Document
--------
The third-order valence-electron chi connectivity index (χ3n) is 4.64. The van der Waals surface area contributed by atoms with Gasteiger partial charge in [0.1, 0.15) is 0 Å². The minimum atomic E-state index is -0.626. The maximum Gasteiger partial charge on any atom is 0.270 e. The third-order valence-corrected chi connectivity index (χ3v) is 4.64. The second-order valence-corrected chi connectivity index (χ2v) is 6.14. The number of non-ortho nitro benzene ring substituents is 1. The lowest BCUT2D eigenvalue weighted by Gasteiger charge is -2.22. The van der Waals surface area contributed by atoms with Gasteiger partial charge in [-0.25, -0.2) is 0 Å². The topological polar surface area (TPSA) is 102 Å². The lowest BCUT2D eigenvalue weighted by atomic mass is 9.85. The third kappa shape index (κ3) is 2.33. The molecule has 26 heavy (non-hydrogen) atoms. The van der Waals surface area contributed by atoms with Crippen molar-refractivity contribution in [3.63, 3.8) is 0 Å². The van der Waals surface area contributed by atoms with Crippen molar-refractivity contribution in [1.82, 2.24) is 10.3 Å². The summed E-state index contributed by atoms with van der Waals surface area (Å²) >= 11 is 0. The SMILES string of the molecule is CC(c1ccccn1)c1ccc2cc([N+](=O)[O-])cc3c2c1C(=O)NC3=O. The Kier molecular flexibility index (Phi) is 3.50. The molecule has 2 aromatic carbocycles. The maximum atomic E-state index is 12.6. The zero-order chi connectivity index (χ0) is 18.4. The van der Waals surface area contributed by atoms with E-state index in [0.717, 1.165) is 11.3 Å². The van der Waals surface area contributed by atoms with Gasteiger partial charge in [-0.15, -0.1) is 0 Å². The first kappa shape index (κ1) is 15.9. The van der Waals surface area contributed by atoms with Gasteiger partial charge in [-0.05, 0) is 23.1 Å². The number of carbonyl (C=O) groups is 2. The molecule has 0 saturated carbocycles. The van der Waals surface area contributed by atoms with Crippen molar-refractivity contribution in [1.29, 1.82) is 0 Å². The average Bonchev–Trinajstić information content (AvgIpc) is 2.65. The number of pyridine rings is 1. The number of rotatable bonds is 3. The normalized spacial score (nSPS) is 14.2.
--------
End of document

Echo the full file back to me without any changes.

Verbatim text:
The third-order valence-electron chi connectivity index (χ3n) is 4.64. The van der Waals surface area contributed by atoms with Gasteiger partial charge in [0.1, 0.15) is 0 Å². The minimum atomic E-state index is -0.626. The maximum Gasteiger partial charge on any atom is 0.270 e. The third-order valence-corrected chi connectivity index (χ3v) is 4.64. The second-order valence-corrected chi connectivity index (χ2v) is 6.14. The number of non-ortho nitro benzene ring substituents is 1. The lowest BCUT2D eigenvalue weighted by Gasteiger charge is -2.22. The van der Waals surface area contributed by atoms with Gasteiger partial charge in [-0.25, -0.2) is 0 Å². The topological polar surface area (TPSA) is 102 Å². The lowest BCUT2D eigenvalue weighted by atomic mass is 9.85. The third kappa shape index (κ3) is 2.33. The molecule has 26 heavy (non-hydrogen) atoms. The van der Waals surface area contributed by atoms with Crippen molar-refractivity contribution in [3.63, 3.8) is 0 Å². The van der Waals surface area contributed by atoms with Crippen molar-refractivity contribution in [1.82, 2.24) is 10.3 Å². The summed E-state index contributed by atoms with van der Waals surface area (Å²) >= 11 is 0. The SMILES string of the molecule is CC(c1ccccn1)c1ccc2cc([N+](=O)[O-])cc3c2c1C(=O)NC3=O. The Kier molecular flexibility index (Phi) is 3.50. The molecule has 2 aromatic carbocycles. The maximum atomic E-state index is 12.6. The zero-order chi connectivity index (χ0) is 18.4. The van der Waals surface area contributed by atoms with E-state index in [0.717, 1.165) is 11.3 Å². The van der Waals surface area contributed by atoms with Gasteiger partial charge in [-0.15, -0.1) is 0 Å². The first kappa shape index (κ1) is 15.9. The van der Waals surface area contributed by atoms with Gasteiger partial charge in [-0.05, 0) is 23.1 Å². The number of carbonyl (C=O) groups is 2. The molecule has 0 saturated carbocycles. The van der Waals surface area contributed by atoms with Crippen molar-refractivity contribution in [1.29, 1.82) is 0 Å². The average Bonchev–Trinajstić information content (AvgIpc) is 2.65. The number of pyridine rings is 1. The number of rotatable bonds is 3. The normalized spacial score (nSPS) is 14.2.